If you've never visited The Addington Golf Club and Mr Spock beamed you onto the first tee, you would never believe you were a mere ten miles from the centre of London. The Addington is an extraordinary heathland golfing paradise. It's a course which has remained virtually unchanged since J.F. Abercromby, the man behind Worplesdon, designed it back in 1914. Many believe the Addington is Abercromby's finest creation.
In the early days, The Addington boasted two golf courses, the Old and the New - 36 of the finest golf holes in England, as good, if not better than Sunningdale. Unfortunately, the New course no longer exists; a housing estate now stands in its place.
The current course is an idiosyncratic affair, with rickety trestle bridges spanning glorious heathland dells. Mature pine and birch trees provide a wonderful feeling of intimacy. It really is a delightful place to be, especially in the winter, because the sandy course drains perfectly and remains bone dry underfoot.
The course measures slightly more than 6,300 yards and opens up with a challenging par three. The 5th hole is a long par four with a slight dogleg to the left. An accurate tee shot is required to the right to the left-sloping fairway. A hanging lie is often the order of the day for the second shot, which is uphill to a well-guarded green. Take plenty of club for the approach shot, which is usually longer than it looks.
Bernard Darwin was a lover of The Addington, especially the new course, which as we have already said, sadly no longer exists. The course we play today remains witness to Abercromby's skill. Or as Darwin said in his book, Golf Between Two Wars: "He had admirable material, the country of sand and heather and birch trees, and with what an artistic eye he used it!"
In 2019, the club appointed Clayton, DeVries & Pont to conduct a long-term course plan with a view to returning the design to its Abercromby origins using historical photography.
Was interested to learn that the new design firm of Clayton, DeVries and Pont will be working on renovating The Addington. Excited to see the result and hopefully the course could then live up to its elevated rating!
Fantastic news. It's a talented group. The Addington has a bright future.
Why leave this as a 2.5 ball review and bring down the average rating as a result? You have already left a review previously
This review is not considering conditioning. The fairway grass is pretty sparse right now. Any UK posters know why? It seems grass would grow well in the local climate. There were lots of buggies on the course. I know that doesn't help.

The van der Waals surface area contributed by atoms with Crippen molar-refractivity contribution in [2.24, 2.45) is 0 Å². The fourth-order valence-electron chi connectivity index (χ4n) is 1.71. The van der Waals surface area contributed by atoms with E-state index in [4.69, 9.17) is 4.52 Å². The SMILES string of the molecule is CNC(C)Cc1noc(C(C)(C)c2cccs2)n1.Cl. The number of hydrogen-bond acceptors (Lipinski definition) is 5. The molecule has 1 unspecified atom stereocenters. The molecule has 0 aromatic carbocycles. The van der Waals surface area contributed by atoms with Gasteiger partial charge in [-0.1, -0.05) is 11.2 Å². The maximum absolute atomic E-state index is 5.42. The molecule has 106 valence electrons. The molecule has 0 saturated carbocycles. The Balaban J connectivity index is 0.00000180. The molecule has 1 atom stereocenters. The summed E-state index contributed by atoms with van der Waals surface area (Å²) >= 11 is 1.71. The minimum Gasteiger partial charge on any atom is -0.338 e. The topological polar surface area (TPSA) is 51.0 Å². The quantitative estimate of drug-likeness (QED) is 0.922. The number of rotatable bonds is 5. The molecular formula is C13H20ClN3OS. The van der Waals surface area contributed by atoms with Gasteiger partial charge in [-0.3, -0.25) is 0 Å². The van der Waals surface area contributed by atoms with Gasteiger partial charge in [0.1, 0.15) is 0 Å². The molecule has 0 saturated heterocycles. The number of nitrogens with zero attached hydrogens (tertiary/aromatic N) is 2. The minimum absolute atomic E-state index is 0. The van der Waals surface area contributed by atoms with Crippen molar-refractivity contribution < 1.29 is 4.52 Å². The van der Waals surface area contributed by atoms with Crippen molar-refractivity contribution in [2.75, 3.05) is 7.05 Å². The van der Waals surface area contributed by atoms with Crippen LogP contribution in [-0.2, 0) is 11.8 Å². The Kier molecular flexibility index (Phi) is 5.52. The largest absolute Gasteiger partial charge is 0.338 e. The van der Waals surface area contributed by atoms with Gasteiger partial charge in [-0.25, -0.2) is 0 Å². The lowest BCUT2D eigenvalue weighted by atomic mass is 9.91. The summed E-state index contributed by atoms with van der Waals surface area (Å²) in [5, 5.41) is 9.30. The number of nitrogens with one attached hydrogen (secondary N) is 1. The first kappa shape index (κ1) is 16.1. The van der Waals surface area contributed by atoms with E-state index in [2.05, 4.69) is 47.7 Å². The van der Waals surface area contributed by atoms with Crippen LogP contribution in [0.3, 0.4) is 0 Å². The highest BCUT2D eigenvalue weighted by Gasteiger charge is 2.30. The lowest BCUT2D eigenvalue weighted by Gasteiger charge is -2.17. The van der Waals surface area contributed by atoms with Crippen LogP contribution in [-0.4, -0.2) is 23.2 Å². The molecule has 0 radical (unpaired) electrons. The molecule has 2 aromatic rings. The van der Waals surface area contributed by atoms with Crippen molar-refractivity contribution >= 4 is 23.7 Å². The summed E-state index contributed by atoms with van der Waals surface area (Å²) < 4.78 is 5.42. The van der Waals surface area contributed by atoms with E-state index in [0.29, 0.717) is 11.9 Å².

Over the past ten days I played nine highly rated English courses. The one that keeps popping back in my head is The Addington. Keep in mind it is not rated near any of the other courses. I only played this course because of Tom Doak's recommendation in his book. The Addington was designed by J.F. Abercromby - a Golden Age architect who only did about 5-6 courses. The Addington was his masterpiece, much like Pinehurst No. 2 for Donald Ross. Abercromby also designed a second 18 (The New Course) which sadly no longer exists. It was said to be flatter but just as high quality as the original. Can you imagine 36 quality holes at The Addington? It may have been another Sunningdale.
When you arrive at the course you will receive a warm greeting. It is pretty low key. You don't feel it's overly formal like some English clubs. To find the first hole you have to make your way around to the side of the clubhouse. It would be nicer if the patio were facing the 1st tee and 18th green. That's another story. The first five holes are good, but they are the appetizer for the main course. No. 1 is a pretty basic but strong par 3. No. 2 is a thinking man's par 5. You can have a realistic birdie chance but if you flirt with the trees forget it. The fairway slopes right to left and you can easily find yourself there. No. 3 plays 210 yards uphill from the back tees into the prevailing wind. Your 3 wood may not be enough on a cold day. A par is an excellent score. No. 4 & 5 are strong par fours that require your very best to make par. The greens on the opening five holes all slope down the hill. If you wrong side yourself use caution as putts are very fast. I should also mention that the greens were in excellent shape when I played - fast and true.
No. 6 is where the uniqueness of the course shows itself. Short right of the green is the deep P.G. Wodehouse bunker. It must be over ten feet deep. The hole itself is okay but the bunker is outstanding. I was able to drive the green from the yellow tees during wet conditions. Some say it would play better as a drivable par 4. I disagree as there would be many lost balls. No. 7 is an excellent short par 3 over heather. There are some unique trench like grass bunkers to the right of the green. No. 8 is a polarizing hole. Some say it is great while others say it is overdone. Personally I love the hole. Hitting your first and second shots gives one a pleasurable excitement. It is a true challenge to find the fairway from the tee. Once there most likely you have a long shot into a stiff breeze. Make a par and you will be smiling as you walk off the green. No. 9 is a unique par 4 as you have to cross two ravines to play the hole. I should note the bridges. There are I believe nine bridge crossings over ravines all together. I can't think of another course with so many. Skipping to No. 11. It is a testing short par 3 into the prevailing wind. I can almost assure you that work was done with the bunkering as everything around the green is in top shape.